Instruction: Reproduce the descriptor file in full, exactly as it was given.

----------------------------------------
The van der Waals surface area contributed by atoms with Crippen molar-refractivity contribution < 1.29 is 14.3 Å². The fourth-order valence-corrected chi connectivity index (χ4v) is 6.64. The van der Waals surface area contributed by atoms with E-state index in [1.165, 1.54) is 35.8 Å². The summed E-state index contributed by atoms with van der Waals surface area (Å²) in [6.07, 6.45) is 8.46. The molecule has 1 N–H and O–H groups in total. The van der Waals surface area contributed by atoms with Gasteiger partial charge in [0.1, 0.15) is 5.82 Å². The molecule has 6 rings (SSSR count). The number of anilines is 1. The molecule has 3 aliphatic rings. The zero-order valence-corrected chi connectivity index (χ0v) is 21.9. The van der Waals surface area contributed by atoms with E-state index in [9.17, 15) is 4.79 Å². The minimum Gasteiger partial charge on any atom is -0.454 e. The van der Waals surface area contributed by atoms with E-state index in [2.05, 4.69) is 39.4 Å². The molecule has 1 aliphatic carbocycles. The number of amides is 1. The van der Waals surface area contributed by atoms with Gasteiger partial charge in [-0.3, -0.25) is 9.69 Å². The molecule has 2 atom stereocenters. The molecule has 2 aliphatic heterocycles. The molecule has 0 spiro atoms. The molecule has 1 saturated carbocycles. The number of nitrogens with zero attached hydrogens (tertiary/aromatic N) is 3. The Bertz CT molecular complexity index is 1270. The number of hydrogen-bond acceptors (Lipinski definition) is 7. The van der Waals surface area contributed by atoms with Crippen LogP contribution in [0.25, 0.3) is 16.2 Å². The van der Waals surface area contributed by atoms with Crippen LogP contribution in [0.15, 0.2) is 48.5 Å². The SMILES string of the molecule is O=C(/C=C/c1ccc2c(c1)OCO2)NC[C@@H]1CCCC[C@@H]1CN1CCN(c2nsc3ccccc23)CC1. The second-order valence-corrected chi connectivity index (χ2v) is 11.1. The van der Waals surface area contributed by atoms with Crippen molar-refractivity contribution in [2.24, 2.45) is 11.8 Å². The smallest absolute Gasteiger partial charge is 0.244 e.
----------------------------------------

The van der Waals surface area contributed by atoms with Crippen molar-refractivity contribution < 1.29 is 14.3 Å². The fourth-order valence-corrected chi connectivity index (χ4v) is 6.64. The van der Waals surface area contributed by atoms with E-state index in [1.165, 1.54) is 35.8 Å². The summed E-state index contributed by atoms with van der Waals surface area (Å²) in [6.07, 6.45) is 8.46. The molecule has 1 N–H and O–H groups in total. The van der Waals surface area contributed by atoms with Gasteiger partial charge in [0.1, 0.15) is 5.82 Å². The molecule has 6 rings (SSSR count). The number of anilines is 1. The molecule has 3 aliphatic rings. The zero-order valence-corrected chi connectivity index (χ0v) is 21.9. The van der Waals surface area contributed by atoms with E-state index in [9.17, 15) is 4.79 Å². The minimum Gasteiger partial charge on any atom is -0.454 e. The van der Waals surface area contributed by atoms with E-state index in [2.05, 4.69) is 39.4 Å². The molecule has 1 aliphatic carbocycles. The number of amides is 1. The van der Waals surface area contributed by atoms with Gasteiger partial charge in [-0.3, -0.25) is 9.69 Å². The molecule has 2 atom stereocenters. The molecule has 2 aliphatic heterocycles. The molecule has 0 spiro atoms. The molecule has 1 saturated carbocycles. The number of nitrogens with zero attached hydrogens (tertiary/aromatic N) is 3. The Bertz CT molecular complexity index is 1270. The number of hydrogen-bond acceptors (Lipinski definition) is 7. The van der Waals surface area contributed by atoms with Crippen LogP contribution in [0.25, 0.3) is 16.2 Å². The van der Waals surface area contributed by atoms with Crippen LogP contribution in [0.15, 0.2) is 48.5 Å². The SMILES string of the molecule is O=C(/C=C/c1ccc2c(c1)OCO2)NC[C@@H]1CCCC[C@@H]1CN1CCN(c2nsc3ccccc23)CC1. The second-order valence-corrected chi connectivity index (χ2v) is 11.1. The van der Waals surface area contributed by atoms with Crippen molar-refractivity contribution in [2.24, 2.45) is 11.8 Å². The smallest absolute Gasteiger partial charge is 0.244 e.